JavaScript History as Seen From 2035

Gary Bernhardt presents a thought-provoking history of JavaScript as seen from 2035.

His arguments are that

  • With asm.js JavaScript VMs ran code with 50% of native speed (even in 2013)
  • Anything that can be compiled can be compiled into asm.js
  • Asm.js has basically become the universal runtime

So by further moving the JavaScript VM into the kernel we save ourselves the overhead of hardware process isolation as the VM does this any way.

All this lead to interesting consequences

  • Nobody uses binaries any more, everything is asm.js
  • The windowing systems of old have been ported to the DOM
  • Deployments are as simple as a push
  • JavaScript (as a language) is effectively dead
  • Overall developer happiness has increased


Poetic APIs

During PyCon 2014 Erik Rose gave a very insightful talk about dos and don’ts of designing APIs. Towards the end he “gets meta” and groups all his points into categories drawing connections how different design goals influence each other. You see two main groups–”lingual” and “mathematical”–and he closes with this gem: 😀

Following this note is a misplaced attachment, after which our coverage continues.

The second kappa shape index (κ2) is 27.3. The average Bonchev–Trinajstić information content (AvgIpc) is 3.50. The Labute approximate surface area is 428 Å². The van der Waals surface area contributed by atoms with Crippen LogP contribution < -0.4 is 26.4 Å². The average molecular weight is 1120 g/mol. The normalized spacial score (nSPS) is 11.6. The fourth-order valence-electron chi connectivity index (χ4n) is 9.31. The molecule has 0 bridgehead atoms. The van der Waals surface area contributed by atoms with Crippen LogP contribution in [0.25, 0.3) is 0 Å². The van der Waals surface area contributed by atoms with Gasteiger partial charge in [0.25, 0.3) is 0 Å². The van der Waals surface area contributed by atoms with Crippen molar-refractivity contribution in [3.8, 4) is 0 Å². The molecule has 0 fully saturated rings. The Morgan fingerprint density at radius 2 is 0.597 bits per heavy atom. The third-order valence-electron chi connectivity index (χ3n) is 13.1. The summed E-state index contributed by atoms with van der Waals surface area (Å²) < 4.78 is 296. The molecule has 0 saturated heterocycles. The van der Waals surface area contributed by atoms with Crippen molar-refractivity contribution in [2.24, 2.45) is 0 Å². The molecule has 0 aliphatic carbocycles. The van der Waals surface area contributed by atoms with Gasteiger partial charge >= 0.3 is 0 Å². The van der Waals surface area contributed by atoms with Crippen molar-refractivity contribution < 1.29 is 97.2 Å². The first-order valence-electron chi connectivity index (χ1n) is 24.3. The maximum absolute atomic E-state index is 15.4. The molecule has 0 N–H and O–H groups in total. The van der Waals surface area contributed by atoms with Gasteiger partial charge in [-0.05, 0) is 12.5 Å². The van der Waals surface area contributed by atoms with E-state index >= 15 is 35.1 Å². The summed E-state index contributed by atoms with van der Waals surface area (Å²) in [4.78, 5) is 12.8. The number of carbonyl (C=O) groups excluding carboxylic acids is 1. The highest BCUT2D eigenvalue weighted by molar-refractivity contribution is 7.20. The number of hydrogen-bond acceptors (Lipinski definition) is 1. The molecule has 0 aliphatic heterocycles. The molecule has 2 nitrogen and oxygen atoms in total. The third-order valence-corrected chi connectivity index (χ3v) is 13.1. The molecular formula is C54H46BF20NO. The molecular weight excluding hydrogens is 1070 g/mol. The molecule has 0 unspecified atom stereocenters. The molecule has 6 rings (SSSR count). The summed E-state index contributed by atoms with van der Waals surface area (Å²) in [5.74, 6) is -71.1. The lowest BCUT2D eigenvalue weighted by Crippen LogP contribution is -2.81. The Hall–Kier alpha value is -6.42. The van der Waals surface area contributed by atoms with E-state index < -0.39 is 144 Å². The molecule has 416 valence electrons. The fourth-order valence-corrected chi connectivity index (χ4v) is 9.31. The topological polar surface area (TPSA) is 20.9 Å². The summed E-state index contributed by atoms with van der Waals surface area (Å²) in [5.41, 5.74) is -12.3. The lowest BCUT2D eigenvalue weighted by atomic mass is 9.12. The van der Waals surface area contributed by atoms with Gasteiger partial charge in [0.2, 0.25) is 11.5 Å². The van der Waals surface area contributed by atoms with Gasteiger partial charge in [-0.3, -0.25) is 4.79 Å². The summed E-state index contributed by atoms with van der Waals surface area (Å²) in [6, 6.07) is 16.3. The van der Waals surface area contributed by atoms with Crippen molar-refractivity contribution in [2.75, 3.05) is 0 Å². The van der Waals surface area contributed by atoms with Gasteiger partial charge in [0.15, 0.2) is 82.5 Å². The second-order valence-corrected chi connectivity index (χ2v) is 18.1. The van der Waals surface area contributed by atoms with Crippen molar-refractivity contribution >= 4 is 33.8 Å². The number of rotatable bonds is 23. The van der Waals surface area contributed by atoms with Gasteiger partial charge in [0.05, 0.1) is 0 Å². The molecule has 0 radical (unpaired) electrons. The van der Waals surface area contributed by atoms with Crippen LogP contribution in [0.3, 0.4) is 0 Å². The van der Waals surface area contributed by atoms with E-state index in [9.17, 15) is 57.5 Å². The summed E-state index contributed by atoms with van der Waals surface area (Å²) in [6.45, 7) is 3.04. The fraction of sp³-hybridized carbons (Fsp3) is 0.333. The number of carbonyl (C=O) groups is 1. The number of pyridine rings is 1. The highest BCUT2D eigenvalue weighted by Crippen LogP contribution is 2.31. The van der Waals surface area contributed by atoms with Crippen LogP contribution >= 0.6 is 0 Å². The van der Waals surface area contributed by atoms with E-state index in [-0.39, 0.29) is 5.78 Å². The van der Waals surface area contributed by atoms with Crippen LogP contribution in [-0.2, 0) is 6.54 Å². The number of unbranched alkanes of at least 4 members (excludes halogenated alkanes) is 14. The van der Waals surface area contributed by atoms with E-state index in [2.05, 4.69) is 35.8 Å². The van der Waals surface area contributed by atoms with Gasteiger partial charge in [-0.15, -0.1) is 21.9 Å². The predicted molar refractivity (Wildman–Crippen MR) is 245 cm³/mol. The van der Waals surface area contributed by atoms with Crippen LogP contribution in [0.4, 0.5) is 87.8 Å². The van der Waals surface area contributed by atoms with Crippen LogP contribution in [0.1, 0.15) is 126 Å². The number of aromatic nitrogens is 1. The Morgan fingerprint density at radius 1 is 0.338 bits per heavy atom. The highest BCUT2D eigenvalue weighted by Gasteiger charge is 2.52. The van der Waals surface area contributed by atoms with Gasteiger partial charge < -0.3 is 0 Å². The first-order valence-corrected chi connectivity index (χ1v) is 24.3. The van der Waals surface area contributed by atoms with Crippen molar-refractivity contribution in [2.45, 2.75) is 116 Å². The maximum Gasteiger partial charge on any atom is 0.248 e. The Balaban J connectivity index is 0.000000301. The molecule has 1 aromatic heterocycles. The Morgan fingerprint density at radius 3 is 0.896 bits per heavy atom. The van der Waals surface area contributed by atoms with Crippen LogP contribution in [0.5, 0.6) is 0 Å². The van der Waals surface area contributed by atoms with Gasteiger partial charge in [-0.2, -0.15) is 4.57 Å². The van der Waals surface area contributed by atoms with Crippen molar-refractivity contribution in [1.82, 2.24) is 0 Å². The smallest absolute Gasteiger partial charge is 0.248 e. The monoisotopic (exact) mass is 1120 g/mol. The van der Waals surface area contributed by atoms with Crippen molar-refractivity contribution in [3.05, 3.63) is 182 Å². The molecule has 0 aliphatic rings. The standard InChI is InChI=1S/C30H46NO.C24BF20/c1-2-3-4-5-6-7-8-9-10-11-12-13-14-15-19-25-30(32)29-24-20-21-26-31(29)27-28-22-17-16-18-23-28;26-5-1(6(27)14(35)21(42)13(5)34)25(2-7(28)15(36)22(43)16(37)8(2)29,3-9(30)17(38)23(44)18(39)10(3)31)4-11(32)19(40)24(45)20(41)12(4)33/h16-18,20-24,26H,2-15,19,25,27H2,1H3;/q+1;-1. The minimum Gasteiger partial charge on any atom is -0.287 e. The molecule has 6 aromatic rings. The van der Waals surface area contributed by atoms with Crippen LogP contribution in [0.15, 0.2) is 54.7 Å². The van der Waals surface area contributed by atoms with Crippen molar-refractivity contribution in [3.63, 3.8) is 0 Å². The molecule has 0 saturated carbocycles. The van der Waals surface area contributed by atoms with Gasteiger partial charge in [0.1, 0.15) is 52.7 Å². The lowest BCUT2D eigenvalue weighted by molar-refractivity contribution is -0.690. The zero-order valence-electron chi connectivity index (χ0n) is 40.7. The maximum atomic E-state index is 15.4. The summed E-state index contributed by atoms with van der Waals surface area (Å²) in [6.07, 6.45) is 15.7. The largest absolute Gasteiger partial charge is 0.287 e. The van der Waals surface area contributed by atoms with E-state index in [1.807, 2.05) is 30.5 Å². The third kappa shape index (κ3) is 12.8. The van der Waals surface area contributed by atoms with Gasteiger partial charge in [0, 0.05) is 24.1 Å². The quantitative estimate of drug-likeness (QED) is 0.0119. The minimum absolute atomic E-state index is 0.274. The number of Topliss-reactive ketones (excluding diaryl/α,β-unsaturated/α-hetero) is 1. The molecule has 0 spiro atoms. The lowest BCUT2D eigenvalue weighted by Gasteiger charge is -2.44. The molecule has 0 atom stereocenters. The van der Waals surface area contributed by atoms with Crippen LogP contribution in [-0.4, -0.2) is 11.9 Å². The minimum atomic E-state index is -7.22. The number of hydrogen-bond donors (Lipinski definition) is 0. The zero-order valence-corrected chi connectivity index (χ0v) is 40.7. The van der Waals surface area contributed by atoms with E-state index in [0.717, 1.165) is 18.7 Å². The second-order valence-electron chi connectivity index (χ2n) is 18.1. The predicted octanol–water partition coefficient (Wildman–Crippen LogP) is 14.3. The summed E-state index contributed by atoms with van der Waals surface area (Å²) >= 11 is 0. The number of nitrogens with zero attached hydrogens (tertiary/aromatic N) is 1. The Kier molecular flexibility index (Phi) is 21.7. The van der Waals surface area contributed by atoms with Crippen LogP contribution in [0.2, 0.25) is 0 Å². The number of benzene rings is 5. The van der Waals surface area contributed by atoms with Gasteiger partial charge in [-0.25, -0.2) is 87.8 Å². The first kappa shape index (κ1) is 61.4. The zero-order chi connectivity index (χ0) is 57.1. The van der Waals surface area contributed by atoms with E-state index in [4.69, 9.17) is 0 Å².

This spotlights something that programming languages have over ordinary human languages. Programs are alive! They not only mean things when people read them, but they actually do things when run. So, very literally a program with carefully chosen symbols is poetry in motion.
— Erik Rose (PyCon 2014)